Opting to use a safer briquette camp stove over the fire ring, we torched it up, barbecued a chicken and popped the tops of a couple of chilled night-exposure timers while we waited for the meat to cook. It took about two or three timers to get through the meal and get prepared for the first night’s shoot (the site of which was within walking distance of the ice chest that held the rest of the exposure timers). We managed to get our cameras set up, focused and started the fourth timer when our flashlights reflected brightly in four sets of glowing, little eyes. Our camp was being raided by a pack of bandit-masked raccoons. First, they brazenly waddled directly into our camp with the intent of picking the ice chest clean. We had to get up and chase them away. We returned to our interrupted first exposure and finished it up. (Since our exposure time was corrupted by the little thieves, we were forced into popping another exposure timer to finish the first shot.) Soon the little marauders were attacking us from another angle - they began the process of methodically flanking our camp and attacking it from different compass points, looking for the weakness in our perimeter that would give them access to the coveted ice chest. After all was done, we were attacked at least eight times during the night; and after the last camera shutter slammed shut at 3:30 a.m., we were forced to hump that much-coveted and heavy ice chest back up to the parking lot.

It was 4 a.m. before I stiffly limped back to my tent to try to get to sleep. After a fitful two hours, I was awakened by a cool mist sifting down on my face - Damn! It was raining! I forgot to put the rain fly on my tent because it was too dark to see after humping my panicked friend’s gear back to his car during the evacuation. Oh, crap! I mumbled. I slept a little while longer because the light rain seemed to slack off, but the sound of big drops caused me to sit bolt upright in my soggy tent about a half hour later. First the fire, then the raccoons, and now this! - Mother Nature was trying to drown us! Oh, hell! I grumbled as I humped my partially wet sleeping bag back up the trail. After every load, I took a little nap and carried the next bunch of camping crap up the steep path. Soon Dave crawled out of his tent and we made the final four hikes out of camp. I don’t know about him, but I was bone-tired and felt quite mangled by the little trail from Hell.

We stopped at the Ferndale Roadhouse on the way to the next camp site and had a moderately expensive bowl of chili to take the edge off the first night’s camping. Inside, the locals were discussing the previous day’s accident and fire. The proprietor was amazed that the man in the car walked away from the accident and told us about some other over-the-cliff milestone accidents. She said most of the drive-offs were made by northbound drivers - and usually there was at least one a year. In most cases, she said, they generally get distracted gawking at the ocean view, scrape the rocky side of the cliff and then overcompensate with their steering wheels and blow through the road-side barrier and into a swan dive. Then, she said, (stroking the peacefully sleeping tortoise shell cat nearby) there’s the suicides. One year, a distraught woman got in her car and decided to end it all by driving off the road to meet her end on the rocks hundreds of feet below. She made a successful launch off the road, but the car landed 200 feet below in a big patch of poison oak brush. Shaken, but undeterred in her mission, the woman made her way to the edge of the patch and launched off the cliff once more, only to land in another patch of poison oak another 100 feet down the cliff. Her suicide attempt failed and she was taken to a local hospital unhurt, but with scratches and a bad poison oak rash. She decided not to end her life since she received such a clear message from the cosmos to go on living her life.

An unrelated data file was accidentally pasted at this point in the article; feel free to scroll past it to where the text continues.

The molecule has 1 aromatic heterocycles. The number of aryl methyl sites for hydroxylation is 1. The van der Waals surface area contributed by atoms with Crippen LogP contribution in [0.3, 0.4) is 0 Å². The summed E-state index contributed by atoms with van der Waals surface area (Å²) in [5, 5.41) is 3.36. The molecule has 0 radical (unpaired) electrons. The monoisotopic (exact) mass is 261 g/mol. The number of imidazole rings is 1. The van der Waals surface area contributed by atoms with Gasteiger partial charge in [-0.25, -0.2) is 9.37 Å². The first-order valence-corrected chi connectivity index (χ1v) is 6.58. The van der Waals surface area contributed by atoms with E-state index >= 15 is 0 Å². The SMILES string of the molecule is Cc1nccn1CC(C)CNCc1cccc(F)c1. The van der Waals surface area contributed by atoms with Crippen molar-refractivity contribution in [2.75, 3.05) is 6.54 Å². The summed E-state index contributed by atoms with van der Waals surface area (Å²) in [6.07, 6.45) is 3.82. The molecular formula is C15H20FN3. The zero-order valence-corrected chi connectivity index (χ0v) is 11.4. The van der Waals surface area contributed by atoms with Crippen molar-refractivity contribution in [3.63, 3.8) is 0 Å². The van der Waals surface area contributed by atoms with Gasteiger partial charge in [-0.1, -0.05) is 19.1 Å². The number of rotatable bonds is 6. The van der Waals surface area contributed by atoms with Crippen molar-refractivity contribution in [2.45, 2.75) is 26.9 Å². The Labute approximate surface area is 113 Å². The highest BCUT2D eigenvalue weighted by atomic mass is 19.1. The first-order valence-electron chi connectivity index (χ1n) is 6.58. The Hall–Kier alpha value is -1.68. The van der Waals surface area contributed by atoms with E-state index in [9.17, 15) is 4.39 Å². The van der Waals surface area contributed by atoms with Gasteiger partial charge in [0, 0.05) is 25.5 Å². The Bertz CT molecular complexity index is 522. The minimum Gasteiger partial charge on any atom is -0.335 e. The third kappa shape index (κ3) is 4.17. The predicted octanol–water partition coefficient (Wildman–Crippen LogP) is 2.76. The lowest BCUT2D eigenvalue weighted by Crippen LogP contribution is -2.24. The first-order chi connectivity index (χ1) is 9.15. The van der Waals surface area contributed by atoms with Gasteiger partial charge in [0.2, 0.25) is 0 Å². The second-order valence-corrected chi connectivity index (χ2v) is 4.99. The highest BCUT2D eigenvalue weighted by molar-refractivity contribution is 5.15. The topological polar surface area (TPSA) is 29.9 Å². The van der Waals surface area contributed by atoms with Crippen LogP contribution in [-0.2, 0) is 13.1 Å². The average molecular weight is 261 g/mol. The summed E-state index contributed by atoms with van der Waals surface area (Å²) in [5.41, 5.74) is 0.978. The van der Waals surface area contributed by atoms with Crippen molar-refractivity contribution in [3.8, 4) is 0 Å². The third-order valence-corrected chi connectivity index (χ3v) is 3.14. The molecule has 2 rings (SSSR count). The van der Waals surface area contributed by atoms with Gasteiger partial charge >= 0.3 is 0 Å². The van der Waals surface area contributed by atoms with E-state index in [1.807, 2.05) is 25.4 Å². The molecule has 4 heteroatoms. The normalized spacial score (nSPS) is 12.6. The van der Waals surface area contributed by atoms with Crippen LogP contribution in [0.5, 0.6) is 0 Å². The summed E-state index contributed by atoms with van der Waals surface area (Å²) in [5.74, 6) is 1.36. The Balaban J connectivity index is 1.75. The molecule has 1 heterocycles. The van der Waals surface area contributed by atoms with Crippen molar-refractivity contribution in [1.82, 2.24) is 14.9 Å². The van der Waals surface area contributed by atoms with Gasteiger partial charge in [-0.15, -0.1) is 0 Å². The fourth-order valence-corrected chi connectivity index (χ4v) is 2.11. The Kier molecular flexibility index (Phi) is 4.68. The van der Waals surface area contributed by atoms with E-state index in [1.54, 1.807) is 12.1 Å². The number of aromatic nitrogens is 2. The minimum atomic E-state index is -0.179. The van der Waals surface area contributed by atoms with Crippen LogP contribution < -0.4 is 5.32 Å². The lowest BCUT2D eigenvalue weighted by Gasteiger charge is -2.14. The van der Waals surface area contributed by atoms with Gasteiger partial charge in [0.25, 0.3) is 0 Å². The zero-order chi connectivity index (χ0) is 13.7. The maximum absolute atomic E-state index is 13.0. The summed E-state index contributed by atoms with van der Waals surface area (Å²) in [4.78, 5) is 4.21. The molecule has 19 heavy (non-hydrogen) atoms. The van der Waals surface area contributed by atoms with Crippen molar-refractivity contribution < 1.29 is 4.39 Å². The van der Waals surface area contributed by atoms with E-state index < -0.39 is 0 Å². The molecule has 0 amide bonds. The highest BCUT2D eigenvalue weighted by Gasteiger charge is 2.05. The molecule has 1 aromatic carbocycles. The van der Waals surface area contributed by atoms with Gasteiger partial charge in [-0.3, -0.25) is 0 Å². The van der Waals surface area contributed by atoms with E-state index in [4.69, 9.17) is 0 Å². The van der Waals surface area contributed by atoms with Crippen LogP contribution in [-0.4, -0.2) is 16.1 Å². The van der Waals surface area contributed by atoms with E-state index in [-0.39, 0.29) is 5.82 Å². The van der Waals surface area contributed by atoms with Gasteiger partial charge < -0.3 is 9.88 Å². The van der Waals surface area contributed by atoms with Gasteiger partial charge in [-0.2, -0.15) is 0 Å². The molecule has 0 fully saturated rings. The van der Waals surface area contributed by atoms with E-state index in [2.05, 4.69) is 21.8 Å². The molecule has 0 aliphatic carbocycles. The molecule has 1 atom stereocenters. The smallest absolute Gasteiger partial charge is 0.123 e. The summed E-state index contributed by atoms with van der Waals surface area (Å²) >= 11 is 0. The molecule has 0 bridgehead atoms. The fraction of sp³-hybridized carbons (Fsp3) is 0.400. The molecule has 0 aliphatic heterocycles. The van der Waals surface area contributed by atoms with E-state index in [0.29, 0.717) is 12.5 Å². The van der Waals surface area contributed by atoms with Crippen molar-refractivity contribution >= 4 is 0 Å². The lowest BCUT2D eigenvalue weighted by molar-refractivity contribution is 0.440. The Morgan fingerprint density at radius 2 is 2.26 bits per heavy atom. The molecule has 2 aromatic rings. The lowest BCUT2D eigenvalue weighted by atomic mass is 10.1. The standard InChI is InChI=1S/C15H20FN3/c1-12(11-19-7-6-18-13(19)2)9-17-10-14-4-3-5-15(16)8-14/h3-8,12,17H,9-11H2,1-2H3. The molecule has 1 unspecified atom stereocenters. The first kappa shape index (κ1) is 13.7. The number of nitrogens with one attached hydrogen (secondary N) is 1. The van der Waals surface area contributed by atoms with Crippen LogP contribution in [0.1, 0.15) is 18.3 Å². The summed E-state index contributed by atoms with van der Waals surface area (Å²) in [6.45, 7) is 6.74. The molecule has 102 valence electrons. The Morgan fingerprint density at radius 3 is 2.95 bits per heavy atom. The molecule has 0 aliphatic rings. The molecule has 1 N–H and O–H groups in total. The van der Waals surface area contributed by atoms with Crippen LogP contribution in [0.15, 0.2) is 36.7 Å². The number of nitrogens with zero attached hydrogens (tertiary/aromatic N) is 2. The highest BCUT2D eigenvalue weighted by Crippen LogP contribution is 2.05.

We set up our camp for the second and third days at Pfeiffer Big Sur State Park, a high-density campground for tent campers and RVs There are a hundred or more campsites interspersed among clumps of huge coastal redwood trees. This was car camping at its best! We had ice chests full of food, camp chairs and a full menu including barbecued salmon and steaks. Dave and I were exhausted from the first night, so the night shoot was postponed until Saturday. Three others showed up and we enjoyed some good times by the fire pit and ate, relaxed and talked into the night. Our only hardship was the “Amazing Chuckling Man,” who was camping in the next camp site over. His constant laughing shook tiny birds out of their nests, created leaks in beaver dams, kept the camp free of raccoons and set our nerves all on end!

The next morning blossomed into a beautiful and sunny day and we took a short hike up to a picturesque waterfall. As we hiked, we made an inventory of sites to shoot that evening for the last night’s photo shoot. Soon after dinnertime, however, Mother Nature decided to put the kybosh on our night-shooting plans and the rain seemed to begin in earnest. We took a vote among the remaining three wet campers and cast our lots in favor of a cut-and-run strategy. Later that night I lie in my soft, warm and very dry bed feeling a bit cowardly - a coward, indeed, but a very cozy and contented one!

© 2007 S.R. Hinrichs